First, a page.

Celebrating World Farm Animals Day

World Farm Animals Day
Love, care and freedom for all at refuge GroinGroin. Credit: Ludovic Sueur

Here We Meet Some Of The Lucky Few Who Survived

Behind every piece of meat, glass of milk and egg-based product, there is an animal whose life was as important to them as ours are to us. Today, as we commemorate all those beautiful souls who deserved so much better, we’d like to introduce you to a few of the lucky ones who made it out alive … Warning: they will steal your hearts.

Meet Boots

Boots was born on a sheep farm to an exhausted mother. Ewes are artificially inseminated and given hormones to ensure they produce as many babies as possible, and Boots’ mum had given birth to twins. Sadly, she was too weak to feed both her lambs, and so a neighbor asked if she could rear Boots. In doing so, she saved his life. She fell in love with Boots – who wouldn’t? – but as he grew up, he grew lonelier and his foster carer knew he needed some friends. Thankfully, he found his forever home and his flock, at Charlie’s Acres.

This is Molly

Molly was unlucky to be hatched within the egg industry. This means she never met her mom but was incubated inside an industrial hatchery before being sent to life in a cage. It is common for egg-producing hens to have broken bones. This is because they are bred to produce unnaturally large numbers of eggs, and eggshells need calcium, which is taken from the birds’ bones, which weakens them. And, without being able to walk anywhere, hens’ bones get weaker still. Molly was rescued just in time and avoided the slaughterhouse, but she had already suffered a broken leg, which never properly healed. Nonetheless, she LOVES her new life, and gets around pretty well on one leg. She has made friends with a group of chickens who need additional support and care at Heartwood Haven, and life has never been sweeter for Molly.

Hello Amy!

Turkeys are packed into filthy factory farms with most being bred to be slaughtered ahead of Thanksgiving and Christmas – ironically, the two times of year when people think most about compassion and kindness. While millions of birds are killed, Amy and her three friends were miraculously rescued. They had already had the ends of their beaks cut off and their claws removed without anesthetic. This is a common procedure on turkey farms where the animals are so stressed by their surroundings that they take out their frustrations on each other. Amy is a shy girl, but has made friends with the other turkeys, and loves to nap outside in the sun. How beautiful is this girl? Thank you to Woodstock Farm Sanctuary for giving her a life worth living.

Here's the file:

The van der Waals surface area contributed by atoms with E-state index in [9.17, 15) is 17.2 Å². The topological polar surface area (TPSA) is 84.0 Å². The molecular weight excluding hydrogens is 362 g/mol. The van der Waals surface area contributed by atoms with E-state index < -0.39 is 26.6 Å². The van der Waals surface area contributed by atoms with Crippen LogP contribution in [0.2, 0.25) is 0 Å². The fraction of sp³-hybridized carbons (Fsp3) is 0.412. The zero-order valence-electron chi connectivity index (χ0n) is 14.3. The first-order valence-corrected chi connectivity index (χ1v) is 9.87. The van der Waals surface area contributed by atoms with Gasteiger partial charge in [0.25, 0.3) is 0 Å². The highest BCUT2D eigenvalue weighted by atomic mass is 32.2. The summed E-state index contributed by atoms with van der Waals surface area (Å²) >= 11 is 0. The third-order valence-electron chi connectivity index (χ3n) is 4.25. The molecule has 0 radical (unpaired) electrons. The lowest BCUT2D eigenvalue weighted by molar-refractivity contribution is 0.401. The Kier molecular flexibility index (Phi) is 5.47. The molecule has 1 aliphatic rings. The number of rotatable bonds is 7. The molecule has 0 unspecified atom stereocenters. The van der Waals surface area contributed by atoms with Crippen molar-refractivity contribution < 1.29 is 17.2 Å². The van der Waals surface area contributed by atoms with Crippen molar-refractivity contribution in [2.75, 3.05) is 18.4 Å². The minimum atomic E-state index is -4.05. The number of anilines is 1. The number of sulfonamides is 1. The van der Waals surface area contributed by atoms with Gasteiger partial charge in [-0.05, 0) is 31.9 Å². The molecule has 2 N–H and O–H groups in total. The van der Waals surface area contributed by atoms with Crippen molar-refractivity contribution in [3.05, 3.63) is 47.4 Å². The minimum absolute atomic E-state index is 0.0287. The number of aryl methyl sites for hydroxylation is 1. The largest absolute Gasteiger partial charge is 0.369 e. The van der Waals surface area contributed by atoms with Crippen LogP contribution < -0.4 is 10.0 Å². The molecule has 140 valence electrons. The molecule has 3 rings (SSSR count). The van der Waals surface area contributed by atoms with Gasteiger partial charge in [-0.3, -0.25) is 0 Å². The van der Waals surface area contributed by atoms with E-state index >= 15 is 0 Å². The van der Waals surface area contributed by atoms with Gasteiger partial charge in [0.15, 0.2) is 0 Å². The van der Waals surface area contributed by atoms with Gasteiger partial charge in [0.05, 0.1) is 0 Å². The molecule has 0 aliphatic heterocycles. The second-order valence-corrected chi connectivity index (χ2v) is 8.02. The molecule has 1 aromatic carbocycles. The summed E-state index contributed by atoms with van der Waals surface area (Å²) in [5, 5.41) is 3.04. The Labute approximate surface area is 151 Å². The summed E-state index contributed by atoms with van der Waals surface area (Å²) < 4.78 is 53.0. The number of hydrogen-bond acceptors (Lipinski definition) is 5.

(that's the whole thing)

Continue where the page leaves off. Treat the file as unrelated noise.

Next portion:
Beautiful Pinky

Life on a farm is bad enough for pigs – they have their teeth ground down or removed and their tails cut off, all without anaesthetic – but some must endure additional terrifying ordeals. Barn fires are commonplace. The electrical wiring is often outdated, and old sheds can burn very quickly. Pinky was lucky. The fire that burnt the farm she was kept on did not reach her shed. She made it! And she is one of the few lucky pigs who avoided the slaughterhouse, too. Today, she is cared for at Wilmslow Farm who say that, despite all she has been through, Pinky is a really sweet girl. You can see it in her face, can’t you?

The Fabulous Rufus

Rufus was living in a beef herd in the UK when he got to know a local student Ashwin, who walked through his field every day. The two became friends, looking out for one another, and spending time together. As this was a time of pandemic lockdown, the friendship meant so much to Ashwin who was feeling especially isolated and lonely. He could not bear the thought of Rufus being killed and so he contacted the farmer to negotiate Rufus’ freedom. Today, Rufus lives without fear at Goodheart where he will always be safe and loved.

Brave Mixie

Mixie was in a trailer headed for slaughter. She was so young, but like many calves, was not wanted. The dairy trade impregnates cows as that is the only way to get them to produce milk, but the calf is little more than an unwanted by-product. Many are slaughtered young for veal. Whether or not Mixie sensed where she was going, she made the decision to jump from the trailer. She hit the ground hard, sustaining nasty wounds to her legs and abdomen, and hitting her jaw, which was already swelling when a passing car stopped. The driver tracked down the farmer who said he didn’t want Mixie back, and so she called Edgar’s Mission. And that’s where beautiful Mixie has lived ever since.

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